Now however I don't have any "distinguishing" things that could mark me as someone liable to be carrying plastic explosives in his socks (or whatever else they might have been searching my socks for) but none the less even without the machine beeping I get frisked and questioned. The best occasion was in Manchester airport where both my Dad and I got called over to one side just in the waiting lounge after the security checks and were questioned for about 5 minutes by a man in a suit and looking very serious. He took our entire itinery, almost right down to addresses…
The thing that gets me is, are terrorists that stupid? Insane, bigoted maniacs yes, but stupid? I don't think so…
Airport Security Man: "Reason for visiting?"
Terrorist/Me: "Oh, assasination of your Prime Minister and maybe a spot of genocide if my schedule allows"
No, it just isn't going to happen. I applied for the RAF a couple of years ago and one of the questions on the security questionaire was, and I shit you not:
"Have you ever planned to overthrow parliamentary democracy?"
And then the real killer, "If yes, please give details.".
Bollocks, yes you've rumbled me – November 5th, under the houses of Parliament with an obscene amount of gunpowder… Damn these questionaires!
Okay okay, I'm sorry. I understand and appreciate these rules and things like that and I'm all for them really. I'd be far more concerned and have far more to say if I wasn't checked at airports. Questionaires like that just tickle me and somewhat puzzles me as to the rationale behind them. And anyway – do I look like a terrorist?! Is this the face of a man who you should be afraid of!?! Obviously hiding WMD in my beard…
Anyway, I digress – I was initially planning on writing this entry about just my whirlwind trip to Milan and instead wandered onto the topic of my bad luck at airports. So back to Milan!
I speak no Italian, not a sausage. Not even a number! When I attempted to speak Italian I ended speaking in French for reasons which still aren't clear to me. I wanted so badly to thank people by saying merci. I wouldn't mind but it isn't as if I can even speak French that well!
I managed to blunder my way from the airport to my hotel (a 40 minute train journey away) and manage to check in obviously due to my fluent Italian and nothing to do with the fact that everyone there speaks English…
No time to explore unfortunately because by now it is about half 9 and I've got an early start in the morning. Bed. Excellent. Hmmm… itching slightly, must be a mosquito in the room or something (first thing I did upon entering the room was open the window).
Woke up in the morning covered in bites, I stopped counting at 25. A guy at work later gave me the nice mental image of the possibility of it having been bed bugs that did it, nice. Cheers Paul.
Right, am bored now and need to make food! I'll probably write part 2 of this ever growing treatise tomorrow when I get bored of DIY, didn't expect to have so much to write about this!
October 18, 2005
What is it about the male psyche that when confronted with something that isn't good enough or doesn't do what they expect it to do, we have the urge to pull it apart and redesign parts of it so that it DOES do what we want?
I bought some under wall-unit lights from Ikea yesterday with ridiculously bright halogen lights in them. These things (in typical Ikea fashion) are magic. You can just clip together loads of them and power travels along the chain from the end and powers them all. Now you can also get a block that sits with them and gives you extra plug sockets underneath your cupboards! Cunning I thought, "It must be able to power the lights as well since the plugs obviously have power and the light plugs into it"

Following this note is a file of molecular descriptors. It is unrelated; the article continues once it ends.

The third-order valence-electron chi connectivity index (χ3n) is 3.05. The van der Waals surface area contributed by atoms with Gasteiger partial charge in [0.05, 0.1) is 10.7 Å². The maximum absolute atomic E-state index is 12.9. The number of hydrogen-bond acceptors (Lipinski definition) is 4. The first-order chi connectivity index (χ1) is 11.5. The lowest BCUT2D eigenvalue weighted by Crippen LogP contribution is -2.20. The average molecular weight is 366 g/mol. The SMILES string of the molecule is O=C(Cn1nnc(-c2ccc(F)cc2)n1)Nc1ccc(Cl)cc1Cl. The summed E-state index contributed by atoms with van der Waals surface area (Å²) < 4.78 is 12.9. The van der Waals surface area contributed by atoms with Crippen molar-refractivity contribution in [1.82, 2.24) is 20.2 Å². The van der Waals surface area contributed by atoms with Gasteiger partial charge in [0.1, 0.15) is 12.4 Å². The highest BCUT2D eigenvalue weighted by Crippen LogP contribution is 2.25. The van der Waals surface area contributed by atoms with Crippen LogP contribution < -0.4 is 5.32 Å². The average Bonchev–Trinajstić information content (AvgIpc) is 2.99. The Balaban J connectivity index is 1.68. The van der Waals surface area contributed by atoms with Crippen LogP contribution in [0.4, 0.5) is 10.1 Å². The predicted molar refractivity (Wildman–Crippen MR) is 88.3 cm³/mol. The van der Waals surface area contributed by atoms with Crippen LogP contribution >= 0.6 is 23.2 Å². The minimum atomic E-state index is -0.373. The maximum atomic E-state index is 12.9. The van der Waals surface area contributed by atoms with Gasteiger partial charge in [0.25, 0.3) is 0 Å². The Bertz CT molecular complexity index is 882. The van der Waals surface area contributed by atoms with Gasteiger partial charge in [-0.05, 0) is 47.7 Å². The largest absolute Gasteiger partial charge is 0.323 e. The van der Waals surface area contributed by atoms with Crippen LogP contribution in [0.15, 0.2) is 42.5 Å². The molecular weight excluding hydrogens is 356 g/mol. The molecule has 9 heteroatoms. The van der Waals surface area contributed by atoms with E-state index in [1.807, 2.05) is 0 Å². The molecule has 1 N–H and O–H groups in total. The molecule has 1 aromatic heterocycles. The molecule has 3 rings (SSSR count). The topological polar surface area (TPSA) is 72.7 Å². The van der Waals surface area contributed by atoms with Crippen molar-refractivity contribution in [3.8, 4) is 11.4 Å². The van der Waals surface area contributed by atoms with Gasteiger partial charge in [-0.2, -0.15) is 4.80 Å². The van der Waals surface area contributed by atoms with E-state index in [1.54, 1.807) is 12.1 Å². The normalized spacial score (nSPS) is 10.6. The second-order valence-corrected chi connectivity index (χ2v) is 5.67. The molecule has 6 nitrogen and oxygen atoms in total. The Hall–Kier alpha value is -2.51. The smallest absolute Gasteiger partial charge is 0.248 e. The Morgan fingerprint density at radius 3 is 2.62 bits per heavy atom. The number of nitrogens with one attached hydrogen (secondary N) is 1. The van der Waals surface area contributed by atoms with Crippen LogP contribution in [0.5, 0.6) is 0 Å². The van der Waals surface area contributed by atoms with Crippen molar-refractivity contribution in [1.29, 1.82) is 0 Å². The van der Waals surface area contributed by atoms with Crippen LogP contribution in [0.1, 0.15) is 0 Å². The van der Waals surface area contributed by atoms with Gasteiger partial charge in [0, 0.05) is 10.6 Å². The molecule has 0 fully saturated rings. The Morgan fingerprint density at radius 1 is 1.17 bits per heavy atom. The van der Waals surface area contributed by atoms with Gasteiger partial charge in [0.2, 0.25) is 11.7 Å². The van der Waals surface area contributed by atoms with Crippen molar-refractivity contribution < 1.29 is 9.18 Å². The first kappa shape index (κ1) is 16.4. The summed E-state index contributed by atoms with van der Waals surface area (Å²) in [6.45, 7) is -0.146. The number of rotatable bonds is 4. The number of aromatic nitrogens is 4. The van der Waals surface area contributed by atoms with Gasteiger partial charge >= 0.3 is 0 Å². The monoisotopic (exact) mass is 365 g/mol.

Plug the plug component into the wall, plug the light into it… nothing. Not a sausage. Interesting… Then I notice the cryptic hieroglyphics on the instructions that have a variety of pictures, some with crosses through and others without. Eventually I got the gist of the thing – the lights needed to be connected to a separate plug by themselves. Balls to that I thought; half an hour, a pair of wire cutters and a screwdriver later I now have power running straight from the socket!
Damn it, when I buy something I want it to work how I want it to work, not how they wanted it to work. Yes, yes, so the reason it was done was because the lights are on a 3A fuse instead of 13 that is on the plug socket but how likely is it that the lights are going to draw that much current!? And if they do, the fuse box will detect it and trip.
Of course this is just one of many instances where I’ve not been happy with something I’ve bought and had to hack something together to make it do what I want. But I’d rather do this and invalidate the warranty than “make do” with something not doing quite what I expect. How many people do this? Is it a male thing? Is it an Engineer thing? Or is it just me being weird?
Hacking things together is something I’ve always done and probably always will, it makes you wonder though why these products are designed in such a way that leaves people wanting more since the majority of people wouldn’t do this!
Tinkering is fun… house fires here we come!
July 22, 2005
Why sell two blends of coffee but label them in Swedish? What is the difference!?! "Oooh I'll have the red coffee today I think, I had the green yesterday". That is the only difference! Other than of course the different swedish word on the label :-P
And who the hell thinks of the names for products? And what do they mean? Are they random swedish insults or something? "Faktum" really means "you cheap arse bastard"
Anyway – we must do nothing to anger the Gods of flatpack… All praise Ikea